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The Future of Leadership Skills: brain science and importance of consistency

Being a leader is not for everyone. That is a fact. I am sure we can all think of at least one person today who is in position of power, but not a leader. Some of us are placed into a position of leadership without any preparation as well. If you choose to become a leader or are selected to be one in an organization – then be a great one! Your actions, behaviors, decisions, and role-modeling will affect all those around you.

What does it mean to be leader, anyway?


There are many definitions of a leader – depending on which way you look at it – some can see it as someone who orders or enforces, and in other cases it is someone who inspires, coaches, and motivates.

But what does a leader of the future need to characterize?

A leader of the future is someone who can be empathetic, inspiring, motivating, and challenging to others in a positive way. Someone who can lead by example and someone who is courageous enough to change as often as needed in order to drive the team forward. A leader is one who is comfortable and vulnerable enough to change their mind when new facts or information are brought to light. Someone who is not stuck on the way things used to be done and instead has a future focused mindset.

Becoming a new leader is a big change for many. The leadership skills that we described above do not always come naturally and even when they do – it is essential to continue to practice those, especially as one gets busy and managing many things at the same time. It is easy to let things slide when the business is pushing you to be faster, leaner, and more profitable. And, it is at this particular moment when we need to be able to slow down and remember to lead in the right way!


The Science!

Now, let’s look at how the brain processes change. When we experience any sort of change – there is a part of our brain that is called the amygdala (maybe you heard it being referred to as an almond like shape in your brain) – that processes fear and threat detection. It is the part of the brain that initiates that fight or flight response. So, when it comes to taking on a new leadership role – the brain could potentially perceive it as a threat and trigger us to respond in a way that creates anxiety and stress. This is particularly true if you feel you are not ready for the role because you already have this belief that this role is going to get your out of your comfort zone aka unknown aka this is scary for our brains.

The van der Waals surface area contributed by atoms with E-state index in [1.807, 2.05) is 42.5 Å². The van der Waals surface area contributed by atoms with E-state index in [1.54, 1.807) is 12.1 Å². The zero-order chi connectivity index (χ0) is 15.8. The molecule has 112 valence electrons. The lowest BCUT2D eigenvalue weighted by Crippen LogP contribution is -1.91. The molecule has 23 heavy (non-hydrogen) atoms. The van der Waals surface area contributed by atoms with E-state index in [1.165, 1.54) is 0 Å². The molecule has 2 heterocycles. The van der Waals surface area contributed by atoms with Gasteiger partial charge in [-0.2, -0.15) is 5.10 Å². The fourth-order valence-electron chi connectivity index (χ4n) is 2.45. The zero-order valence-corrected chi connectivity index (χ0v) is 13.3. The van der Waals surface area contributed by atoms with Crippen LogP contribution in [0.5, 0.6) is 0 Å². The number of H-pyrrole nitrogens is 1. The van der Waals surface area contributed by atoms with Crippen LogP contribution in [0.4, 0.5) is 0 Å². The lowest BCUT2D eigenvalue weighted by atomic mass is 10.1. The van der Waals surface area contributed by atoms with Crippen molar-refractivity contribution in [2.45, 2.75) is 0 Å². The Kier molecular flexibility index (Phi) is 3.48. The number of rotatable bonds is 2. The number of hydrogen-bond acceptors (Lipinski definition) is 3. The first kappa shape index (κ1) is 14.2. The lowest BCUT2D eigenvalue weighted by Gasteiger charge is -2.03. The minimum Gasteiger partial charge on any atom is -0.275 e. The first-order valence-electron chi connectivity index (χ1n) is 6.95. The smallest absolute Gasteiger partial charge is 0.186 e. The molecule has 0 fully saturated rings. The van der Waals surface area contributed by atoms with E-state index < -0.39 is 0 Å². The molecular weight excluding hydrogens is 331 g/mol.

If we are operating from a perspective of fear, it is very difficult for us to lead in the right way – with empathy, understanding, role modeling, etc. – and eventually this fear will project onto our team members in a actions such as – micromanaging / lack of trust, emotional outbursts, burnout, frustration, lack of transparency, and other symptoms of someone who is operating from fear.

So, what can you do as a new leader to prepare yourself to take on this rewarding yet difficult role?

Way Forward


First, we must start with bringing awareness to the areas where we need some work when it comes to leadership. Everything starts with self-awareness and continuous reflection on regular basis. Once we have this awareness, we can then start taking actions towards the person we need to become to be the leader we aspire to be. Here is where it gets tricky and I want you to pay attention. Most people go with intensity of doing leadership courses, hiring a coach, and diving deep into relationships with their team members right away. But, as many of us know already (just think of the last new year’s resolution you made) is that going intensely into something does not usually guarantee results. Why? Because it just adds another layer of pressure and fear into our brain– which likes slow change, not intense big change.


Instead, try applying small daily steps towards practicing the different skills that are required of the leader of the future.

Empathy, listening, building trust, leading by example, managing change – are all parts of leadership that require continuous practice, patience, and most importantly consistency. By applying small steps approach – you are more likely to continue to elevate your leadership skills.

Think of what small step you can take today to start practice one of those skills?


 

Elena Agaragimova

Co-founder of Bessern

Did you know that you can nominate people creating true change in organizations? So that it can inspire others?